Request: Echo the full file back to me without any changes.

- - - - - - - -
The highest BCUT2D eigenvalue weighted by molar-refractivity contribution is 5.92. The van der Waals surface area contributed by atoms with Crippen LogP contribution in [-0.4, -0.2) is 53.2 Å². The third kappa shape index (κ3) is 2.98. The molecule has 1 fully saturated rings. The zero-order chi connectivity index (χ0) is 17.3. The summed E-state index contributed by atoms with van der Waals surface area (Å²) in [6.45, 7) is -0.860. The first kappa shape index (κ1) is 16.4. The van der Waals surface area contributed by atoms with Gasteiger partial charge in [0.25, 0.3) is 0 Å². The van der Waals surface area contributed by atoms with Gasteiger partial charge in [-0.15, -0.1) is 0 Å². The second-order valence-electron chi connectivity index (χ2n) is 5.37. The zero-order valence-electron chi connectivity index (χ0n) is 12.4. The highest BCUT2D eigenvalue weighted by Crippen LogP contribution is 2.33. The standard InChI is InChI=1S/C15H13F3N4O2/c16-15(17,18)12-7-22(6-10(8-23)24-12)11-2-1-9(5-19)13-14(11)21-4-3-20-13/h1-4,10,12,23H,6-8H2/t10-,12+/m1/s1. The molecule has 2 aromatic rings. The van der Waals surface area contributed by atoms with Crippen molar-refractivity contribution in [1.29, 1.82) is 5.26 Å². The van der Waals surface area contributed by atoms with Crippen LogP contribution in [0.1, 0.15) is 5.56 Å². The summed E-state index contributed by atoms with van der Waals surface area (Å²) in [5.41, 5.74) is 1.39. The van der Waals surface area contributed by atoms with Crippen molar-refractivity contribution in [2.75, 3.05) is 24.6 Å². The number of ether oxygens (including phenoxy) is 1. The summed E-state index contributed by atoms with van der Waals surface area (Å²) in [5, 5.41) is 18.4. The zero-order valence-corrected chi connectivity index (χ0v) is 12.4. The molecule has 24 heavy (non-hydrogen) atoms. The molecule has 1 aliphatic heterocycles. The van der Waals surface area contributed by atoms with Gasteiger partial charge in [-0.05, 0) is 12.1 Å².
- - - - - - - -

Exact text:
The highest BCUT2D eigenvalue weighted by molar-refractivity contribution is 5.92. The van der Waals surface area contributed by atoms with Crippen LogP contribution in [-0.4, -0.2) is 53.2 Å². The third kappa shape index (κ3) is 2.98. The molecule has 1 fully saturated rings. The zero-order chi connectivity index (χ0) is 17.3. The summed E-state index contributed by atoms with van der Waals surface area (Å²) in [6.45, 7) is -0.860. The first kappa shape index (κ1) is 16.4. The van der Waals surface area contributed by atoms with Gasteiger partial charge in [0.25, 0.3) is 0 Å². The van der Waals surface area contributed by atoms with Gasteiger partial charge in [-0.15, -0.1) is 0 Å². The second-order valence-electron chi connectivity index (χ2n) is 5.37. The zero-order valence-electron chi connectivity index (χ0n) is 12.4. The highest BCUT2D eigenvalue weighted by Crippen LogP contribution is 2.33. The standard InChI is InChI=1S/C15H13F3N4O2/c16-15(17,18)12-7-22(6-10(8-23)24-12)11-2-1-9(5-19)13-14(11)21-4-3-20-13/h1-4,10,12,23H,6-8H2/t10-,12+/m1/s1. The molecule has 2 aromatic rings. The van der Waals surface area contributed by atoms with Crippen molar-refractivity contribution in [1.29, 1.82) is 5.26 Å². The van der Waals surface area contributed by atoms with Crippen LogP contribution in [0.1, 0.15) is 5.56 Å². The summed E-state index contributed by atoms with van der Waals surface area (Å²) in [5.41, 5.74) is 1.39. The van der Waals surface area contributed by atoms with Crippen molar-refractivity contribution in [2.75, 3.05) is 24.6 Å². The number of ether oxygens (including phenoxy) is 1. The summed E-state index contributed by atoms with van der Waals surface area (Å²) in [5, 5.41) is 18.4. The zero-order valence-corrected chi connectivity index (χ0v) is 12.4. The molecule has 24 heavy (non-hydrogen) atoms. The molecule has 1 aliphatic heterocycles. The van der Waals surface area contributed by atoms with Gasteiger partial charge in [-0.05, 0) is 12.1 Å².